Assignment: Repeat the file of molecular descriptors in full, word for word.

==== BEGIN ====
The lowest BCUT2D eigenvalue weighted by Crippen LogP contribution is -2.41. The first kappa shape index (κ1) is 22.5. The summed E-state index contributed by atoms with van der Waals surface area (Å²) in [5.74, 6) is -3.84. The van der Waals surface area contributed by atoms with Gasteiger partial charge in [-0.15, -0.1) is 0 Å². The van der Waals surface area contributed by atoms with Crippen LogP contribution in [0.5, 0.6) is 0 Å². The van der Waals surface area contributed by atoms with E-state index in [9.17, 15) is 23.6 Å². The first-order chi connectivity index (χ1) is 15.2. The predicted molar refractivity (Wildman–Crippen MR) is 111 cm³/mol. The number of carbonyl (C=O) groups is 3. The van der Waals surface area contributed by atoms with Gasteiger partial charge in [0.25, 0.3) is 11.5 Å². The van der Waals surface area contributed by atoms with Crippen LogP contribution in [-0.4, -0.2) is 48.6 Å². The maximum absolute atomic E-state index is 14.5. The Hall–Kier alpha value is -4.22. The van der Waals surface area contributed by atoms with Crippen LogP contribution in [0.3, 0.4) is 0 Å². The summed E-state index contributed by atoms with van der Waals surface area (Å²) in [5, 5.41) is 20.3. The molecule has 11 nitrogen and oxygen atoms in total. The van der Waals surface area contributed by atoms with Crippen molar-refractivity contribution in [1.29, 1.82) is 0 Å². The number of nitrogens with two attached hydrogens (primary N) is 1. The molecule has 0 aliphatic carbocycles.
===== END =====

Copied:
The lowest BCUT2D eigenvalue weighted by Crippen LogP contribution is -2.41. The first kappa shape index (κ1) is 22.5. The summed E-state index contributed by atoms with van der Waals surface area (Å²) in [5.74, 6) is -3.84. The van der Waals surface area contributed by atoms with Gasteiger partial charge in [-0.15, -0.1) is 0 Å². The van der Waals surface area contributed by atoms with Crippen LogP contribution in [0.5, 0.6) is 0 Å². The van der Waals surface area contributed by atoms with E-state index in [9.17, 15) is 23.6 Å². The first-order chi connectivity index (χ1) is 15.2. The predicted molar refractivity (Wildman–Crippen MR) is 111 cm³/mol. The number of carbonyl (C=O) groups is 3. The van der Waals surface area contributed by atoms with Gasteiger partial charge in [0.25, 0.3) is 11.5 Å². The van der Waals surface area contributed by atoms with Crippen LogP contribution in [-0.4, -0.2) is 48.6 Å². The maximum absolute atomic E-state index is 14.5. The Hall–Kier alpha value is -4.22. The van der Waals surface area contributed by atoms with Crippen LogP contribution in [0.3, 0.4) is 0 Å². The summed E-state index contributed by atoms with van der Waals surface area (Å²) in [5, 5.41) is 20.3. The molecule has 11 nitrogen and oxygen atoms in total. The van der Waals surface area contributed by atoms with Crippen molar-refractivity contribution in [1.29, 1.82) is 0 Å². The number of nitrogens with two attached hydrogens (primary N) is 1. The molecule has 0 aliphatic carbocycles.